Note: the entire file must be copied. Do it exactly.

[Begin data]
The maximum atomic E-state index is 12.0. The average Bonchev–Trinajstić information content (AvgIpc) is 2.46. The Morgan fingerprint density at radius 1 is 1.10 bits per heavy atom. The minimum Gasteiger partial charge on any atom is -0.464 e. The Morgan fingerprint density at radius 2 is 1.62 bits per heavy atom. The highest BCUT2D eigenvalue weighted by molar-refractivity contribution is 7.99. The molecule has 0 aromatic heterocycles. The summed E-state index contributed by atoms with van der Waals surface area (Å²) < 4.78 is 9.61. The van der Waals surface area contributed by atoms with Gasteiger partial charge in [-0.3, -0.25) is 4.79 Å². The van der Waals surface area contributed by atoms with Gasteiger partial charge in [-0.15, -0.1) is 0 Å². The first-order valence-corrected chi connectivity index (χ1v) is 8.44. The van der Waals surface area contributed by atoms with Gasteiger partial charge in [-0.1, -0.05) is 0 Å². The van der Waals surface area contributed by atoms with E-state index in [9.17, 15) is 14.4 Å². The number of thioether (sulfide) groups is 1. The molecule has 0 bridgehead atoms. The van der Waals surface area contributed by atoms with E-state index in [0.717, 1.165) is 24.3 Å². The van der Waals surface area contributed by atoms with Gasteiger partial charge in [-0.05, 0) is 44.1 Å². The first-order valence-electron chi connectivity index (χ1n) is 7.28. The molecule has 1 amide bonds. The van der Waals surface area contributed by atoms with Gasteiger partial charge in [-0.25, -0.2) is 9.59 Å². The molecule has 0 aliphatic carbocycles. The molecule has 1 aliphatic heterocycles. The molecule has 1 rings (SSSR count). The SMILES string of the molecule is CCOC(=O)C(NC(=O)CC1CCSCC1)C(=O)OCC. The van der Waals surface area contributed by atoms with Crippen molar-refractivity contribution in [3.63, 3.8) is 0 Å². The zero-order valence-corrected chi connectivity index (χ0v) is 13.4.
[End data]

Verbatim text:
The maximum atomic E-state index is 12.0. The average Bonchev–Trinajstić information content (AvgIpc) is 2.46. The Morgan fingerprint density at radius 1 is 1.10 bits per heavy atom. The minimum Gasteiger partial charge on any atom is -0.464 e. The Morgan fingerprint density at radius 2 is 1.62 bits per heavy atom. The highest BCUT2D eigenvalue weighted by molar-refractivity contribution is 7.99. The molecule has 0 aromatic heterocycles. The summed E-state index contributed by atoms with van der Waals surface area (Å²) < 4.78 is 9.61. The van der Waals surface area contributed by atoms with Gasteiger partial charge in [-0.3, -0.25) is 4.79 Å². The van der Waals surface area contributed by atoms with Gasteiger partial charge in [-0.15, -0.1) is 0 Å². The first-order valence-corrected chi connectivity index (χ1v) is 8.44. The van der Waals surface area contributed by atoms with Gasteiger partial charge in [-0.1, -0.05) is 0 Å². The van der Waals surface area contributed by atoms with E-state index in [9.17, 15) is 14.4 Å². The number of thioether (sulfide) groups is 1. The molecule has 0 bridgehead atoms. The van der Waals surface area contributed by atoms with E-state index in [0.717, 1.165) is 24.3 Å². The van der Waals surface area contributed by atoms with Gasteiger partial charge in [-0.05, 0) is 44.1 Å². The first-order valence-electron chi connectivity index (χ1n) is 7.28. The molecule has 1 amide bonds. The van der Waals surface area contributed by atoms with Gasteiger partial charge in [-0.25, -0.2) is 9.59 Å². The molecule has 0 aliphatic carbocycles. The molecule has 1 aliphatic heterocycles. The molecule has 1 rings (SSSR count). The SMILES string of the molecule is CCOC(=O)C(NC(=O)CC1CCSCC1)C(=O)OCC. The van der Waals surface area contributed by atoms with Crippen molar-refractivity contribution in [3.63, 3.8) is 0 Å². The zero-order valence-corrected chi connectivity index (χ0v) is 13.4.